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March 6th, 2012, 03:25
Originally Posted by Zloth View Post
No, it actually wasn't hyberbole. At least I can't think of any RPG that did something like this…

It's actually possible to get everyone, including Shepard, killed at the end of the game.

As far as I know, this type of end game is unique. I don't know if it was all that fun to pick perfectly good characters to do various jobs then having them get killed anyway but it DID make the end of the game far more emotionally powerful. I had three coffins at the end of my game that were there because of my choices - and a bunch more that were still alive because of my choices, too. The way that was played up in the CGI and in the music was extremely well done.
I think the general idea is strong, but the actual execution (in my opinion) is very poor - it's simply far too easy to get the "best" ending. The results of the final mission are not at all representative of any choices, but the result of how much content the player is willing to complete (any completionist-type players will automatically get the "best" ending).

Rather than giving the player difficult choices that have various repercussions, the player is given a black and white "checklist" - did I upgrade the ship, or for some inexplicable reason, ignore it? Did I complete the loyalty missions for all the companions? Do I have a basic grasp of common sense for selecting which crew members should do each task based on their class? The idea was solid, but the execution was far from ambitious or satisfying, as it failed to make you ponder your actions throughout the game or wonder if you could have chosen differently for a better outcome. There are no difficult choices to make that would cause the ending to play out differently, so the only way to get a less than stellar outcome is to deliberately do so by outright skipping side-quests and not upgrading the ship.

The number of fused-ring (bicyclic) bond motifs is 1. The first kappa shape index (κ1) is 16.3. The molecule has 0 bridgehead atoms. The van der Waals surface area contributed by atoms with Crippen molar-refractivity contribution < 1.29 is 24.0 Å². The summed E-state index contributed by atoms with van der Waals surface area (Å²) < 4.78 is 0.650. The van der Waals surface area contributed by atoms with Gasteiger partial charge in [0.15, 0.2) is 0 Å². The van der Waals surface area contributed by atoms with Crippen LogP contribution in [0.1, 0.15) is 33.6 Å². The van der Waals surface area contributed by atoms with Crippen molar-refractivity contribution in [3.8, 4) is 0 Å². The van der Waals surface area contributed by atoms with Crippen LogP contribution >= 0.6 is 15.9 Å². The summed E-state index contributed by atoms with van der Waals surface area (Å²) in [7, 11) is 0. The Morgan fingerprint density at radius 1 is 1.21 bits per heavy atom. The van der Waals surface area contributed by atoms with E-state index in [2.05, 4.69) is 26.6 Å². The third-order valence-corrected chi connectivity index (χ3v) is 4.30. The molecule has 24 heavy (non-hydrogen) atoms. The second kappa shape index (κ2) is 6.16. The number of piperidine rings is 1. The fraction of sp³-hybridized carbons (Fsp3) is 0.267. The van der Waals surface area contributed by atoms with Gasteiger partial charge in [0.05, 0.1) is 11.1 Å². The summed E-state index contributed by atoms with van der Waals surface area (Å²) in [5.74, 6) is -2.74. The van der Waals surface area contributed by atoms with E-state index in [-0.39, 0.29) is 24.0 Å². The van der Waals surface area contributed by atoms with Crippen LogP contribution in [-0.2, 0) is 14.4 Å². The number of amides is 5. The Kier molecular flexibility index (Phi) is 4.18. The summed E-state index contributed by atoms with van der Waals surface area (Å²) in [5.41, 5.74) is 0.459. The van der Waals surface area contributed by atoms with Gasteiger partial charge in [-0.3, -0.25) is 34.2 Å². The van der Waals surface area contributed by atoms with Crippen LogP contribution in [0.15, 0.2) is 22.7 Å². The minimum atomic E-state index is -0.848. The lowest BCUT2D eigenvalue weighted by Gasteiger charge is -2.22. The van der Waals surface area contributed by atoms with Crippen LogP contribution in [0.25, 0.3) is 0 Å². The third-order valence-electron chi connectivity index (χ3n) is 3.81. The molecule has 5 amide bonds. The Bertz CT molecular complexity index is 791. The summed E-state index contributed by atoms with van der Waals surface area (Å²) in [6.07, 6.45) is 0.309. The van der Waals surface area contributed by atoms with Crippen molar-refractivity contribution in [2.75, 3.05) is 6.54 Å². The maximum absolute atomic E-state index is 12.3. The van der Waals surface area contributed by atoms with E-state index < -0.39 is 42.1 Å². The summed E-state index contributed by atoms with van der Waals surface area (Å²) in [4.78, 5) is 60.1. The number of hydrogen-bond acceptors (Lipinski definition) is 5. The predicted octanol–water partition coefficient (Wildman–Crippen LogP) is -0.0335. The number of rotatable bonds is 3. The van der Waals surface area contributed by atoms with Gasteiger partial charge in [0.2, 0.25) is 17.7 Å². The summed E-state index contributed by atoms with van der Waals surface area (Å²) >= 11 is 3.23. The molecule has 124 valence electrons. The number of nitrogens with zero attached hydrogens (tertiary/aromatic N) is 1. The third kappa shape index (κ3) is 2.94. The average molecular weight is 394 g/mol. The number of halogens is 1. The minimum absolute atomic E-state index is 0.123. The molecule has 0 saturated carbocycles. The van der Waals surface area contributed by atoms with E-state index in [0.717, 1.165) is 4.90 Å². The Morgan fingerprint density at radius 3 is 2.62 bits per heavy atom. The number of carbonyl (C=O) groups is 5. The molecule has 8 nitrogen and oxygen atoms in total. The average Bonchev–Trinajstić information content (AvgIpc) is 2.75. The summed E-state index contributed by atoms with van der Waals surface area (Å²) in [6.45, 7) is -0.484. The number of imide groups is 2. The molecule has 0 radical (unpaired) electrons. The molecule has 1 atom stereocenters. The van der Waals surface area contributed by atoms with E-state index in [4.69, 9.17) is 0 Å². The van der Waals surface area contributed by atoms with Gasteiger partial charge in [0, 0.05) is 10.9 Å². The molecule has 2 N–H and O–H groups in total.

Ironically enough, Bioware themselves previously accomplished this sort of ending much better with Dragon Age: Origins. Various endings could take place based on actual choices, and there was no easy way to get a "best ending." Some of the political choices towards the end were pretty varied, and at times, it was a bit difficult to decide what to do. DA:O's ending wasn't as ambitious as it could have been, and some of the answers to the most interesting and difficult choices will never be known (*ahem* Morrigan situation…thanks again for DA2!), but it was far more satisfying than ME2 and a really strong ending overall.
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